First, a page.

West Ham manager Sam Allardyce believes a move to the Olympic Stadium is imperative if the club are to compete with London rivals Chelsea and Arsenal.
The future of the stadium in Stratford has long been a topic of debate, with the Hammers denied tenancy last October following a legal dispute involving Leyton Orient and Tottenham.
Allardyce is aware of the heritage of the club’s cherished Boleyn Ground but insists a move is necessary to take the club on to the next level.
“I understand the history and tradition of Upton Park or the Boleyn Ground, but to really become one of the true top clubs in London, if not in this country, then a new stadium, is of the utmost importance to host the huge fan base that West Ham United have,” he said.
Allardyce, who today celebrates his 58 birthday, has pointed to the growing stadia of Premier League sides as a reason to follow suit and claim the Stratford venue so the East London side do not get left behind.
“We’ve seen Chelsea’s stadium grow and we’ve seen Chelsea grow into a major European side over the last decade, because of Roman Abramovich’s money,” he added.
“We’ve seen Arsenal move into a brand new stadium, 60,000, at the Emirates, we’ve seen Man United grow their stadium to 75,000, and I think that moving from West Ham into the Olympic Stadium is a must for the growth and the development of the club. And of course 60,000 seats are planned, I think, and that will satisfy everybody who wants to come to West Ham and a fantastic venue it could be too. We experienced what the atmosphere was like at the Olympics, you know, from that point of view that same atmosphere could be recreated as West Ham football team playing there.”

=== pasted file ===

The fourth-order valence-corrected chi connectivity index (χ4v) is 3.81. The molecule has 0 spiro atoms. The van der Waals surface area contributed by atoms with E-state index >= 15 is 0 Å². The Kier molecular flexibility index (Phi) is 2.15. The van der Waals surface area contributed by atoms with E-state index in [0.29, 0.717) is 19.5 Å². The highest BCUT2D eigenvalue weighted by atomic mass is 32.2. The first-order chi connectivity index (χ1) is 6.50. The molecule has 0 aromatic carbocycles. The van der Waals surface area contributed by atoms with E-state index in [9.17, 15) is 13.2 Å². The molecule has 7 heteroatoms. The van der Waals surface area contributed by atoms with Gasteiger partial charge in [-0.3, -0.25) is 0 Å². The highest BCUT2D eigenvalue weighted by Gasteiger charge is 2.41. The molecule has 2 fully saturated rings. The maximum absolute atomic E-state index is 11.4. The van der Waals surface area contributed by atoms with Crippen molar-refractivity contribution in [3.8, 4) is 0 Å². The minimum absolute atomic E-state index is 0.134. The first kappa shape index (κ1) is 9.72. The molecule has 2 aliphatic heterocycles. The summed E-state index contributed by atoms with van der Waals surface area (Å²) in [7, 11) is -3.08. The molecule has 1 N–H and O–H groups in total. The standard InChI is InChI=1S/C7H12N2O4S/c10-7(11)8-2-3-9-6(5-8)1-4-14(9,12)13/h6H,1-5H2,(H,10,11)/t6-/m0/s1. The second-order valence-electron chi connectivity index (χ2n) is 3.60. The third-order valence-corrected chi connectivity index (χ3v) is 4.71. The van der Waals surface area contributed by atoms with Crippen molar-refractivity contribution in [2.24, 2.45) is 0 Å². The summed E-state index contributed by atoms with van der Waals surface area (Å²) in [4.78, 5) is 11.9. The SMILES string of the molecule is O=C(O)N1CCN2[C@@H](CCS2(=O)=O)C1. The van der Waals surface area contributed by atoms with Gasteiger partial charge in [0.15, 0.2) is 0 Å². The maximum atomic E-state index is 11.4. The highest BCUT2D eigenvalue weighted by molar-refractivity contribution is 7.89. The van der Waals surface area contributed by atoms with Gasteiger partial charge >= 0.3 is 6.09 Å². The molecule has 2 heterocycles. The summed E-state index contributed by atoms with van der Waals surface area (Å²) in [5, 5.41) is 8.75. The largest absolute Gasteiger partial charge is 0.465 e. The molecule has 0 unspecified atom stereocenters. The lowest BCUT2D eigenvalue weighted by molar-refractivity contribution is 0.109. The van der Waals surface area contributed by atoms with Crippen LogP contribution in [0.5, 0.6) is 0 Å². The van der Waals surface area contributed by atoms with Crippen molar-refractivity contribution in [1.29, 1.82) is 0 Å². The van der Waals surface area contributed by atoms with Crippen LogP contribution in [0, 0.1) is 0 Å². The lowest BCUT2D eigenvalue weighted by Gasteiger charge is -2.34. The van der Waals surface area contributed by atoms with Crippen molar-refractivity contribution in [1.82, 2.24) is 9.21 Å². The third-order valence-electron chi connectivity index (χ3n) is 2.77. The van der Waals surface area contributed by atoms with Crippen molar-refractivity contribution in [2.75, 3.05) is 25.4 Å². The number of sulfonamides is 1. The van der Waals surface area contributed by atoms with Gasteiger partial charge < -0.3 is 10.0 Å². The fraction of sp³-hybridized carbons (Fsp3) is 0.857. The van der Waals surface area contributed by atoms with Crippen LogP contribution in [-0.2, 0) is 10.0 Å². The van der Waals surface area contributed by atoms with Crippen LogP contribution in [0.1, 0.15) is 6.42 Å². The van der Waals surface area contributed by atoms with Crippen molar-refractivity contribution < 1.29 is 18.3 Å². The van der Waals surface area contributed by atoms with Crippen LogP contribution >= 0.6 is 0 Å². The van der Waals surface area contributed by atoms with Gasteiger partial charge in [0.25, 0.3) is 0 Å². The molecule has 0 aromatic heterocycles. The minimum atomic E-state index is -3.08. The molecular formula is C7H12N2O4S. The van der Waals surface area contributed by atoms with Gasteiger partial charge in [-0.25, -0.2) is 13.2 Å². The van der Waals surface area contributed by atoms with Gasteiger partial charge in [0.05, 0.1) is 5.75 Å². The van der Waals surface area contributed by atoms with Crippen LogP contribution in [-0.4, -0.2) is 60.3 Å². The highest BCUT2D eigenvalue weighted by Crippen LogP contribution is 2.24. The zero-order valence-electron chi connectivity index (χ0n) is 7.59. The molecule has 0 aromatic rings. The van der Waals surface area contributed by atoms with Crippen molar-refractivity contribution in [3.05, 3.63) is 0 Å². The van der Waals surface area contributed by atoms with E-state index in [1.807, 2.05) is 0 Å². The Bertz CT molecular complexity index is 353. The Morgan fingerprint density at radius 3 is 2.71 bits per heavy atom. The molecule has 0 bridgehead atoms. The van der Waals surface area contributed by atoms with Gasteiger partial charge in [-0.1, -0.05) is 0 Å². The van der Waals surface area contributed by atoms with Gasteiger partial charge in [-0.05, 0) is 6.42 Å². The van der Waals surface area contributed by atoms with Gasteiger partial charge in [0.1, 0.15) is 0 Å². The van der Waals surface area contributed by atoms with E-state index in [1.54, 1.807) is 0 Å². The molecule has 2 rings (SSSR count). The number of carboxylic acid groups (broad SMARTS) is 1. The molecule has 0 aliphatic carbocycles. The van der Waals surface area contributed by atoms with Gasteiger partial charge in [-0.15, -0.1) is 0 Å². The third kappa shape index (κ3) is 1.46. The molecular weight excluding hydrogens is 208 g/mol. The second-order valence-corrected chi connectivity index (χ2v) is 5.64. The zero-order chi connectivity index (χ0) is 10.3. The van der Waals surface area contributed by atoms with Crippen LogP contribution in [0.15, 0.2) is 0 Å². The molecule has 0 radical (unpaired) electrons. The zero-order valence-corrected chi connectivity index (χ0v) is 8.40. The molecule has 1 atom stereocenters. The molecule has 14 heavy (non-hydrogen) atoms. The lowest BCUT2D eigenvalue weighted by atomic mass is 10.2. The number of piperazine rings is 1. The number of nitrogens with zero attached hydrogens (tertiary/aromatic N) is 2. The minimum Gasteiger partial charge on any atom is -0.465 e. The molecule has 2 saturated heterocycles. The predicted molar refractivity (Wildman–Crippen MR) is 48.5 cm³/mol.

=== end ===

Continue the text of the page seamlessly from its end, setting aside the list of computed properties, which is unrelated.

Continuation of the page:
The move to the stadium has not gone as smoothly as expected as the need to preserve a home for athletics was central to London 2012's legacy aims, while fans have been cynical of the move, claiming the running track would kill the atmosphere generated at Upton Park.
Allardyce believes it is still worth uprooting as other European giants,
including Bayern Munich and Juventus, have taken state-built stadiums for
“I’ve travelled the world of football and I think that every stadia, in most countries is built by the city or the town which is a stadium which is shared by all, it’s a multi-purpose stadium, so lots of big clubs have had to play there, particularly Bayern Munich for instance,” he said.
The former Bolton manager understands fans’ frustrations about the running track which will surround the pitch and agrees that it will be detrimental to the atmosphere generated by the West Ham faithful.
“But you look at what they’ve (Bayern Munich) built now and moved away from the running track and got themselves their own stadium where the fans come much closer to the touchline and that creates a much, much better atmosphere,” he said.
“If you go to Spain, with the old stadiums that creates an even better atmosphere. Because their health and safety rules aren’t as strict as ours, their terracing is steeper, much, much steeper, so the fans are even closer to the pitch than they are in England and that does create the very electric atmosphere that you’re looking for.”
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